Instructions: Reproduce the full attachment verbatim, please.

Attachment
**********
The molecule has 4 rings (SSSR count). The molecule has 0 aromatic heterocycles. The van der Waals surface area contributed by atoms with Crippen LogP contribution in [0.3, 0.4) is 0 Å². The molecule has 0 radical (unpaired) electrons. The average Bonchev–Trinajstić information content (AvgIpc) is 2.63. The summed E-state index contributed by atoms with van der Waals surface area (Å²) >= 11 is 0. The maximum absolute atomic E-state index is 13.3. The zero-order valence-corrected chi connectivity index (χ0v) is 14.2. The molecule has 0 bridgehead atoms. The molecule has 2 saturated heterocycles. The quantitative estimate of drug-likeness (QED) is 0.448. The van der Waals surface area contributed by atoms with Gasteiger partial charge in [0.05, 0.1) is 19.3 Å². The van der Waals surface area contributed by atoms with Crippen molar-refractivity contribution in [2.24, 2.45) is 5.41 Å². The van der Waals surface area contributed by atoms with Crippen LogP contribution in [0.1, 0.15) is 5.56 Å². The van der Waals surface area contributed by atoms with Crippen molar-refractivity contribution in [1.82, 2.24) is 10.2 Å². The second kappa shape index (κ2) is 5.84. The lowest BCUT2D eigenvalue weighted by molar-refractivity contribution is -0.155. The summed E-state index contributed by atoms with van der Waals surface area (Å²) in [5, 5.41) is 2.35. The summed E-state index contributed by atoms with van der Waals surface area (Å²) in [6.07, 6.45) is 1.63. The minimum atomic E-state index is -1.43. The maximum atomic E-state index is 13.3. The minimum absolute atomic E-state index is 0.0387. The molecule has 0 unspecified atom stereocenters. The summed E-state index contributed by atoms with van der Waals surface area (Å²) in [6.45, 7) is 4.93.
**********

The molecule has 4 rings (SSSR count). The molecule has 0 aromatic heterocycles. The van der Waals surface area contributed by atoms with Crippen LogP contribution in [0.3, 0.4) is 0 Å². The molecule has 0 radical (unpaired) electrons. The average Bonchev–Trinajstić information content (AvgIpc) is 2.63. The summed E-state index contributed by atoms with van der Waals surface area (Å²) >= 11 is 0. The maximum absolute atomic E-state index is 13.3. The zero-order valence-corrected chi connectivity index (χ0v) is 14.2. The molecule has 0 bridgehead atoms. The molecule has 2 saturated heterocycles. The quantitative estimate of drug-likeness (QED) is 0.448. The van der Waals surface area contributed by atoms with Gasteiger partial charge in [0.05, 0.1) is 19.3 Å². The van der Waals surface area contributed by atoms with Crippen molar-refractivity contribution in [2.24, 2.45) is 5.41 Å². The van der Waals surface area contributed by atoms with Crippen LogP contribution in [0.1, 0.15) is 5.56 Å². The van der Waals surface area contributed by atoms with Crippen molar-refractivity contribution in [1.82, 2.24) is 10.2 Å². The second kappa shape index (κ2) is 5.84. The lowest BCUT2D eigenvalue weighted by molar-refractivity contribution is -0.155. The summed E-state index contributed by atoms with van der Waals surface area (Å²) in [5, 5.41) is 2.35. The summed E-state index contributed by atoms with van der Waals surface area (Å²) in [6.07, 6.45) is 1.63. The minimum atomic E-state index is -1.43. The maximum atomic E-state index is 13.3. The minimum absolute atomic E-state index is 0.0387. The molecule has 0 unspecified atom stereocenters. The summed E-state index contributed by atoms with van der Waals surface area (Å²) in [6.45, 7) is 4.93.